Cars banned from Patrick Street Cork

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Cars banned from Patrick Street Cork

Cork City has banned all private cars on Patrick Street in the afternoons.

The Cork Business Association is reserving its judgement on the afternoon car ban until it has been analysed more closely as to its effects, saying that the plan will only work if it is managed properly.

Access to Patrick Street is now limited to buses, taxis, cyclists and emergency vehicles between 3pm and 6.30pm.

The purpose of the private car ban from Cork’s most famous street is to prioritise bus movements at very busy periods. A Cork City Council spokeswoman said the ban on cars during the peak period will reduce delays and ensure a more reliable bus service.
“All restrictions will be clearly signposted and we would ask drivers to pay particular attention to these signs and to be patient with other road users as they adjust to the new layout.”

Cars banned from Patrick Street Cork

The  chief executive of the Cork Business Association, Lawrence Owens said the organisation supported the measures to improve public transport and movement through the city centre.
“We will monitor the results and, if it works, then fine but if it doesn’t work, then like all trials, it should be reversed,”

“The caveat we would put on it is that Cork City Council engage with the general public through the papers, radio, social media and ground signage so that they are fully aware of the changes because a time framed restriction like this can be very confusing for people.”

Mr Owen warned that there could be potential “mayhem” if the council fails to manage the scheme, adding that some drivers still attempt to proceed along Oliver Plunkett Street, which has been pedestrianised for 10 years.

Cars banned from Patrick Street Cork

On Oliver Plunkett Street where there in Cork, there are bollards to prevent people driving down the street but Patrick Street will not have any bollards as the street needs to remain open to other vehicles, such as buses, taxis and especially emergency vehicles.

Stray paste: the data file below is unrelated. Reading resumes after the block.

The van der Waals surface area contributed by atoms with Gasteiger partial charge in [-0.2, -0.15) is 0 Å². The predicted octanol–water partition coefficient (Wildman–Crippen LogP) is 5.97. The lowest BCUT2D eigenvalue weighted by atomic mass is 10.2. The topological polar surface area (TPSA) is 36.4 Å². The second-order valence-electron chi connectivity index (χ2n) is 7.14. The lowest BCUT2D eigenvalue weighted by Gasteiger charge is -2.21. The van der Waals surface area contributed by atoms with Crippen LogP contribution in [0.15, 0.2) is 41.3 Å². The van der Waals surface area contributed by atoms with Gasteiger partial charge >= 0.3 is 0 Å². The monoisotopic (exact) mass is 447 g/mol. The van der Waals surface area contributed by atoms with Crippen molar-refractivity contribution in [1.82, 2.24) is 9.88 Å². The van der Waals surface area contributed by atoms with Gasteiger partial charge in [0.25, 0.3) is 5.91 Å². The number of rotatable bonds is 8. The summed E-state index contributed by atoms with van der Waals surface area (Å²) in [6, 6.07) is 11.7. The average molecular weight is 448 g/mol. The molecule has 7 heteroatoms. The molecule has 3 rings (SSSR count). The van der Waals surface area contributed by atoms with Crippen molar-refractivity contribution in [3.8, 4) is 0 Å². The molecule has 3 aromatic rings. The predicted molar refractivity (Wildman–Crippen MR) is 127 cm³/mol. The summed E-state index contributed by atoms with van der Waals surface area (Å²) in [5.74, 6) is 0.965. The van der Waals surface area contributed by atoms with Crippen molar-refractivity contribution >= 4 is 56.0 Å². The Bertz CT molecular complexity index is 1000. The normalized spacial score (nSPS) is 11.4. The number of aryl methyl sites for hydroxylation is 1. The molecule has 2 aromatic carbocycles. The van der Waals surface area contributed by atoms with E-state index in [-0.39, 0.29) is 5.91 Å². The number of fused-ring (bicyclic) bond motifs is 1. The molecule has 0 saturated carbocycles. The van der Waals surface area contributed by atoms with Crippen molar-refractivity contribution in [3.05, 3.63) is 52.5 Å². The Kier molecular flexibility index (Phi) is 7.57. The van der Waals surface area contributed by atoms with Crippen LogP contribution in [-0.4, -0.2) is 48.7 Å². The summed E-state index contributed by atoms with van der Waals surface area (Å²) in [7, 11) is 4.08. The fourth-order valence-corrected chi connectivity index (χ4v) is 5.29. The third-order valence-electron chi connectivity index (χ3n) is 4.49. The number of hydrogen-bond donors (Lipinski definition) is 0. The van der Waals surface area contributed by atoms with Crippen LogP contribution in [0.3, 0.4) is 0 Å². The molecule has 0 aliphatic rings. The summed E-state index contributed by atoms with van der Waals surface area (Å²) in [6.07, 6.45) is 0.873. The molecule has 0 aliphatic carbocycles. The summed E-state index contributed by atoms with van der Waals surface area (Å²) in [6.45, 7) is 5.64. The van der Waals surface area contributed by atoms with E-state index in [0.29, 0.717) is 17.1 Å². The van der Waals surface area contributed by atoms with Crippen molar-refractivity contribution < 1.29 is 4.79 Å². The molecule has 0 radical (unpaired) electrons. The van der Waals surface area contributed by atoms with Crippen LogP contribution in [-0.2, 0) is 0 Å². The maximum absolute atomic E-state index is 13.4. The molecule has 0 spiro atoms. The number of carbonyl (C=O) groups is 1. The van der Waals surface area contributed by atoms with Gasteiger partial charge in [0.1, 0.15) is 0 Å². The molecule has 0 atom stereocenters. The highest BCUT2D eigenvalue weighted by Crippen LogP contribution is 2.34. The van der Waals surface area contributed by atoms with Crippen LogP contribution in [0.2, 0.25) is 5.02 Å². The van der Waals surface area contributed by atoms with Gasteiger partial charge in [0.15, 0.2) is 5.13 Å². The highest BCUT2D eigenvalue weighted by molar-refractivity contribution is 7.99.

Originally, the ban was planned to be from noon until 6.30pm but councillors reduced it over concerns from traders. The scheme is now being run on a trial basis.

Meanwhile, Cork City Council confirmed that a section of Bowling Green Street will be made two-way permanently to allow access to apartments, but there will be no access to Patrick Street thereafter.

To avoid Patrick Street during the afternoon period, the council has advised northbound traffic approaching from the South or West (Lough area, Wilton, Victoria Cross etc) via Dyke Parade or Wood Street to turn into Prospect Row before the Mercy Hospital.

Traffic approaching Patrick Street from Grand Parade will be diverted via Daunt Square and Cornmarket Street towards the quays, while there will be no access to Patrick’s Street from Academy Street.

Instead drivers can turn into Emmet Place (towards Cork Opera House) or drive on into Drawbridge Street and Perry Street but there will be no exit to Patrick Street from Drawbridge Street except for taxis, minibuses, emergency vehicles and cyclists.

Westbound traffic approaching from Merchant Quay will similarly be unable to turn onto Patrick Street and should proceed across on to Lavitt’s Quay and along Kyrl’s Quay and Bachelor’s Quay to Grattan Street to exit on to Washington Street and the Western Road.

Cars banned from Patrick Street Cork









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